Afghanistan is a land of unified Pashtun tribes founded in 1747. The country, with a total area of 652,230 sq km, has a harsh and mostly dry topography. With Iran, Turkmenistan, Uzbekistan, Tajikistan, China, Pakistan and India (disputed because in PoK) surrounding the country, Afghanistan is landlocked. However, the country is located in a strategic hotspot as its landmass acts as a bridge between South Asia and Central Asia. Following the September 11 attacks in 2001, the USA intervened in Afghanistan along with the Northern Alliance and toppled the Taliban government. The country witnessed its first presidential election in 2004 and National Assembly election in 2005 under the UN-sponsored process of Afghanistan’s political reconstruction (CIA, 2018). Being a war-torn country for years, Afghanistan suffers from extreme economic backwardness. The country experiences low levels of employment, poor public infrastructure and weak governance which are aggravated by regular security threats and high levels of corruption.

In 2017, Afghanistan had a GDP of USD 20.20 billion and recorded a total foreign merchandise trade amounting to USD 8.62 billion. The country’s foreign trade is highly imbalanced with exports worth USD 0.83 billion and imports worth USD 7.79 billion. In 2017-18, the trade deficit was valued at USD 6.96 billion, approximately 33 percent of the GDP. Due to the lack of economic development, the country is highly dependent on foreign aid. In 2017, Afghanistan received a total committed aid worth USD 3.47 billion out of which it disbursed USD 2.69 billion (NSIA, 2018). Even though the committed aid received by the country is increasing, the Aide Effectiveness[i] of Afghanistan has been following a downward trend since 2010. In 2016, the Aid Effectiveness was USD 117.28, 49.25 percent less than in 2010 (World Bank, 2016).


India has shared long historical ties with Afghanistan. India was one of the non-communist countries to accept the legitimacy of the Soviet government in the country. After its downfall, India continued to extend its support to the successive governments until the Taliban came into power in 1996. With the downfall of the Taliban and the establishment of the international government in 2001, India resuscitated its ties with Afghanistan. India’s model of development cooperation follows a demand-driven ‘soft power’ approach where assistance is provided as per the needs and requests of the Afghan Government. India has provided millions of dollars of aid for its reconstruction and development. In 2017, India was amongst the top ten international donor countries with assistance worth USD 30.45 million (NSIA, 2018).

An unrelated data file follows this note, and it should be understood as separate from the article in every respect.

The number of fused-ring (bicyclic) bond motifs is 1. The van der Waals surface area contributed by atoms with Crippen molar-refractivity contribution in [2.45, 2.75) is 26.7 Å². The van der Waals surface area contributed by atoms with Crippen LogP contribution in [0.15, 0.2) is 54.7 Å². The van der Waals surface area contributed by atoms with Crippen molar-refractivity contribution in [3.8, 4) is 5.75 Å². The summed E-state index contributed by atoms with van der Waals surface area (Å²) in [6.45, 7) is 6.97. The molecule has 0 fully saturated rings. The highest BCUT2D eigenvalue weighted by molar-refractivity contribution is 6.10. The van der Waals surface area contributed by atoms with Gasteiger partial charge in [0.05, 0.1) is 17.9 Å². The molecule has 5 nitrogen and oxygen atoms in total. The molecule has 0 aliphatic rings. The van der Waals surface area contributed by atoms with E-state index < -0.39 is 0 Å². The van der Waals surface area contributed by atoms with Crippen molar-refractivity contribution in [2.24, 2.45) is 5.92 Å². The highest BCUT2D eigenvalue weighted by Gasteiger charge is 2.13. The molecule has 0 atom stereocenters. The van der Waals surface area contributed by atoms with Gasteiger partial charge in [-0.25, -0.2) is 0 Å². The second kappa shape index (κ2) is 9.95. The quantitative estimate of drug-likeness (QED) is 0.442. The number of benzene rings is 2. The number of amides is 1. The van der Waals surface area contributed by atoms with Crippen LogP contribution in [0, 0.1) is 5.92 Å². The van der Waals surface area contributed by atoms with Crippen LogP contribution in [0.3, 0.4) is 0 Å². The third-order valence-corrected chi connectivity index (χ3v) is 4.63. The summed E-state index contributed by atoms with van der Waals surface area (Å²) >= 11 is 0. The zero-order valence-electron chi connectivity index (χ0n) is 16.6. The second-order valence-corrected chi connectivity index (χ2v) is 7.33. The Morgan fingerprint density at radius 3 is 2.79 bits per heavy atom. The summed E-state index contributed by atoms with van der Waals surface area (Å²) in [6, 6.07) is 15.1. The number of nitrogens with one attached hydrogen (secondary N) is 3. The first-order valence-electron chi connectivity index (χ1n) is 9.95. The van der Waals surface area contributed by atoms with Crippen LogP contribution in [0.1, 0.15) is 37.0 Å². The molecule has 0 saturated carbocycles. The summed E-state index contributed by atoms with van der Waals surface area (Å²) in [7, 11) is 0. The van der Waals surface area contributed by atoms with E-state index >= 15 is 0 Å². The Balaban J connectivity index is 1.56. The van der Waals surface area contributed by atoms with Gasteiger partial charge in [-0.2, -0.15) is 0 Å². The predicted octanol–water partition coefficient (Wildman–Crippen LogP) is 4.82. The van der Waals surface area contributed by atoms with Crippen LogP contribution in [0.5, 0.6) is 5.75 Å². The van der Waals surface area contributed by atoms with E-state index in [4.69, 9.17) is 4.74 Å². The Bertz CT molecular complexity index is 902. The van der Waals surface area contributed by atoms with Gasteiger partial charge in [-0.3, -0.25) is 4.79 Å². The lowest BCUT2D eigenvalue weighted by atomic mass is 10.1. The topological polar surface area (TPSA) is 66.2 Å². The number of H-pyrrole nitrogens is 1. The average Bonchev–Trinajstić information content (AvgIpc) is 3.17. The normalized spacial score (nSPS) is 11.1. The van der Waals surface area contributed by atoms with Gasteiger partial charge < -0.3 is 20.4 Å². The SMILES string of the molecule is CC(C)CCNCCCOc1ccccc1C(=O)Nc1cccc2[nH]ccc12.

The bilateral trade between the two countries received a significant boost with the Bilateral Trade Agreement signed in 2003.It reduced tariff barriers on multiple commodities. The total bilateral trade in 2017-18 was valued at USD 1.14 billion, with exports amounting to USD 709.75 million and imports amounting to USD 433.78 million. Major exports to Afghanistan include tobacco, synthetic fibres, vaccinations for polio, wheat, transmission line, other medicinal drugs, and cables with steel core. Major items of import primarily include dried fruits along with pulses, saffron, woollen carpet yarns, and old antiques (DGFT, 2018).


A significant stepping stone in India and Afghanistan’s relations was the Strategic Partnership Agreement signed in 2011. Six primary projects were undertaken which include rehabilitation of schools along with providing food assistance (USD 321 million disbursed), supply of 250,000 tonnes of wheat, construction of a power line from Pul-e-Khumri to Kabul (USD120 million), construction of the Salma Dam Power Project (USD 130 million), construction of the parliament building (USD 178 million), and rehabilitation of Delaram-Zaranj road (USD150 million). The agreement also defined India’s security relationship with Afghanistan. India agreed to train Afghan security forces but restrained from the deployment of Indian troops in the country (Price, G., 2013).

These projects are envisioned to secure India’s strategic and economic interests in the country. The Delaram-Zaranj road reduces Afghanistan’s dependency on Pakistan. The economic impact of its construction can be seen with an 81 percent increase in the population of the town Zaranj since 2004 and the increase inland valuation (D’Souza, 2016). The road will also facilitate the movement of goods from Iran’s Chabahar Port and rival China’s OBOR initiative. It is also expected to increase Afghanistan’s trade by 50 percent. The construction of a 220kV DC transmission line from Pul-e-Khumri to Kabul will significantly improve the power situation in Kabul. The Salma Dam inaugurated in 2016 is expected to produce 43 MW of electricity for 40,000 families in Herat district (Tolonews, 2016).